The terms plaque and tartar are often used interchangeably. However, there are a few key differences. It’s a difference that not only affects your teeth but your overall health.
It All Starts With… Eating
Plaque and tartar are issues because most of us enjoy eating. Sometimes three times a day. Or more often.
Eating begins the digestion process. As we chew, saliva mixes with the crushed food to start breaking it down so our body can absorb its nutrients. This is the perfect environment for bacteria to grow. In fact, at this very moment you have over 500 different species waiting for their (your) next meal.
One way to put an end to the creation of plaque and tartar is to stop eating. We don’t recommend that. Instead, there are some simple strategies you can deploy to at least slow the process.
Which Produces Plaque
Plaque is a clear sticky residue that is constantly forming on your teeth throughout the day and night. Plaque begins to develop on our teeth within hours after eating. Food particles, bacteria and saliva all combine to form this colorless film. It’s what makes your teeth feel “dirty” between brushings or upon waking in the morning.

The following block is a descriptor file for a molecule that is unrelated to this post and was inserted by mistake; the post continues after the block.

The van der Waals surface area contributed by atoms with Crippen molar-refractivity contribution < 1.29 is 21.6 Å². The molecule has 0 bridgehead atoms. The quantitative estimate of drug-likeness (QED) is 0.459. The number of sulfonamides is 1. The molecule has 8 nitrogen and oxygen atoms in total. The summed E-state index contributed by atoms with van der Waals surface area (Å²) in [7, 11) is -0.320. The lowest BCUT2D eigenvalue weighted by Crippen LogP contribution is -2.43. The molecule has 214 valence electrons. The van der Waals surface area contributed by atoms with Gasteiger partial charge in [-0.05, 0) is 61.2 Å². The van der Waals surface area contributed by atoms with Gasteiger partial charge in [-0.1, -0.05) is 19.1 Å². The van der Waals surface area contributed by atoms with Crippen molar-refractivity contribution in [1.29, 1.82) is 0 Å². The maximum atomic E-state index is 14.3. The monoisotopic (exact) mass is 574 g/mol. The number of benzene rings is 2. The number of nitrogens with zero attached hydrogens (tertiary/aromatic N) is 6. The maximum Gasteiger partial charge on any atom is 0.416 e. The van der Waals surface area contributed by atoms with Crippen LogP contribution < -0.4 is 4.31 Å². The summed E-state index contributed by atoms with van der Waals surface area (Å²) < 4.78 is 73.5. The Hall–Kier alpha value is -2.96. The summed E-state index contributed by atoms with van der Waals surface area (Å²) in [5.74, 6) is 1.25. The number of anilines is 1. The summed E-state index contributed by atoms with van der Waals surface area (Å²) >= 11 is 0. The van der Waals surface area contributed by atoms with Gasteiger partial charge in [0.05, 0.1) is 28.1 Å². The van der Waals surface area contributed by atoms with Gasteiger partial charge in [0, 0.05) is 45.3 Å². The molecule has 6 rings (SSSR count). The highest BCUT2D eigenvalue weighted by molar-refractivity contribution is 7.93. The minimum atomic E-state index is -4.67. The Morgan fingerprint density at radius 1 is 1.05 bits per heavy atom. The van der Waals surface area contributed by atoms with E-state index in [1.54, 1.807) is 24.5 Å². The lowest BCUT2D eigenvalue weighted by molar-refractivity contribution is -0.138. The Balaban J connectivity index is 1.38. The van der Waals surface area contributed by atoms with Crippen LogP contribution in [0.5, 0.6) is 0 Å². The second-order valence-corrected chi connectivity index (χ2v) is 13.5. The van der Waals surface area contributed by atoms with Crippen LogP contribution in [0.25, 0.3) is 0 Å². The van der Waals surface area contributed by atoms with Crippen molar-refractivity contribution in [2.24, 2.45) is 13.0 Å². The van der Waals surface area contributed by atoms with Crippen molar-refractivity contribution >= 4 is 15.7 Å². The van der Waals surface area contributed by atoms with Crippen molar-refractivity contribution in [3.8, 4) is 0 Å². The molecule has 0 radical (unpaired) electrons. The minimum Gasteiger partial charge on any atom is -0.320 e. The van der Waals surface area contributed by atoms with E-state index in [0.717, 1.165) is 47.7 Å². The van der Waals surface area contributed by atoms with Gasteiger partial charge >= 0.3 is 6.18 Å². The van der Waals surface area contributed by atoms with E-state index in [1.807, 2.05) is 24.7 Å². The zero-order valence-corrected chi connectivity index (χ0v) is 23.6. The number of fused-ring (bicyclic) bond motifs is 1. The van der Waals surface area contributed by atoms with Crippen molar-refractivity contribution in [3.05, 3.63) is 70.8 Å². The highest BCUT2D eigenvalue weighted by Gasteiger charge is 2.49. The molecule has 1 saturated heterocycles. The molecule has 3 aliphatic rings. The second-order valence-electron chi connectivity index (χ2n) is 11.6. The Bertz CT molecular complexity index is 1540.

The bacteria in your mouth are having a field day. The result is a variety of acids, which attack your teeth and gums. This is the same bacteria, which if left unchecked, produce gingivitis and cavities.
The key purpose of brushing and flossing is to consistently interrupt this bacterial growth. If it isn’t, it can harden into tartar.
When plaque accumulates it can mineralise, causing it to harden within 24 to 72 hours, turning into a substance called tartar or calculus. Tartar tends to bond quite strongly to tooth enamel.
The most prevalent areas where this occurs are adjacent to salivary glands, such as the lower front teeth and the upper molars next to the cheeks.
It’s tough stuff. This hard, crusty material can trap stains, turning yellow or brown. As we age we become more prone to tartar build up. You also have a greater risk of developing tartar if you suffer from dry mouth, have crowded teeth or smoke. About two-thirds of all adults have tartar build up on their teeth.
The inflammation from the bacteria not only becomes gum disease, it can produce an inflammatory effect throughout your body and cardiovascular system.
The best way to fight tartar is to constantly reduce the formation of plaque. Which you can do at home. Once it becomes tartar, you’ll need the help of a dental professional.
All of us experience plaque buildup, regardless of how well we care for our teeth and gums. Even dentists and hygienists. That’s why it’s so important to brush and floss regularly and see us for professional cleanings.
For more information regarding how best to care for your oral health and hygiene, visit our page on dental hygiene.